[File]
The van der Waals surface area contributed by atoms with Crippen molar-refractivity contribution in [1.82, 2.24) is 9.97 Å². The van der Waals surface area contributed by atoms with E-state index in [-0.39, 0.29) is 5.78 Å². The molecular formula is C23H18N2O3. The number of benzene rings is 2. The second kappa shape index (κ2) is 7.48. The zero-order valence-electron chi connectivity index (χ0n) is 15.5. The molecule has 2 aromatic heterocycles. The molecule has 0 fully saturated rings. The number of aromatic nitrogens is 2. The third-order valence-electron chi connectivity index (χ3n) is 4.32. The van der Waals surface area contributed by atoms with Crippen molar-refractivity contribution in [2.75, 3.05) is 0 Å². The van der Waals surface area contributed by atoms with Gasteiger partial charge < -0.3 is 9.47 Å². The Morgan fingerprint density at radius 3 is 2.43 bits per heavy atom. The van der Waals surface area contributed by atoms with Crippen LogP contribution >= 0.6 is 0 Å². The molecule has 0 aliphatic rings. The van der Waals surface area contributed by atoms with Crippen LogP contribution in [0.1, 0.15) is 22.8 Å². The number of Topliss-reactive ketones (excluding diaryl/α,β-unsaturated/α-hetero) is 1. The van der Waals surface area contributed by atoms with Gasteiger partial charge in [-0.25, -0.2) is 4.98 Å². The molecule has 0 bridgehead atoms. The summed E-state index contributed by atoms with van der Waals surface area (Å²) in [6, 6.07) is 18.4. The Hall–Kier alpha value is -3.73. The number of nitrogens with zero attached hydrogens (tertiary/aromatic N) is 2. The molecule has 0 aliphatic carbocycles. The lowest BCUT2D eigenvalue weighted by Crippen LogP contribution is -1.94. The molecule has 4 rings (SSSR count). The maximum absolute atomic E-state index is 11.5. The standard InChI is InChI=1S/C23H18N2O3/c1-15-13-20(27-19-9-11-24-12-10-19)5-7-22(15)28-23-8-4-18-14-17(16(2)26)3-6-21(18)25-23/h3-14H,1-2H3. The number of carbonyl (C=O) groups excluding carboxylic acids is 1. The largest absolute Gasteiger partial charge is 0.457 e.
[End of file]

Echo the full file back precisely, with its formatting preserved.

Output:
The van der Waals surface area contributed by atoms with Crippen molar-refractivity contribution in [1.82, 2.24) is 9.97 Å². The van der Waals surface area contributed by atoms with E-state index in [-0.39, 0.29) is 5.78 Å². The molecular formula is C23H18N2O3. The number of benzene rings is 2. The second kappa shape index (κ2) is 7.48. The zero-order valence-electron chi connectivity index (χ0n) is 15.5. The molecule has 2 aromatic heterocycles. The molecule has 0 fully saturated rings. The number of aromatic nitrogens is 2. The third-order valence-electron chi connectivity index (χ3n) is 4.32. The van der Waals surface area contributed by atoms with Crippen molar-refractivity contribution in [2.75, 3.05) is 0 Å². The van der Waals surface area contributed by atoms with Gasteiger partial charge < -0.3 is 9.47 Å². The Morgan fingerprint density at radius 3 is 2.43 bits per heavy atom. The van der Waals surface area contributed by atoms with Crippen LogP contribution >= 0.6 is 0 Å². The molecule has 0 aliphatic rings. The van der Waals surface area contributed by atoms with Crippen LogP contribution in [0.1, 0.15) is 22.8 Å². The number of Topliss-reactive ketones (excluding diaryl/α,β-unsaturated/α-hetero) is 1. The van der Waals surface area contributed by atoms with Gasteiger partial charge in [-0.25, -0.2) is 4.98 Å². The molecule has 0 bridgehead atoms. The summed E-state index contributed by atoms with van der Waals surface area (Å²) in [6, 6.07) is 18.4. The Hall–Kier alpha value is -3.73. The number of nitrogens with zero attached hydrogens (tertiary/aromatic N) is 2. The molecule has 0 aliphatic carbocycles. The lowest BCUT2D eigenvalue weighted by Crippen LogP contribution is -1.94. The molecule has 4 rings (SSSR count). The maximum absolute atomic E-state index is 11.5. The standard InChI is InChI=1S/C23H18N2O3/c1-15-13-20(27-19-9-11-24-12-10-19)5-7-22(15)28-23-8-4-18-14-17(16(2)26)3-6-21(18)25-23/h3-14H,1-2H3. The number of carbonyl (C=O) groups excluding carboxylic acids is 1. The largest absolute Gasteiger partial charge is 0.457 e.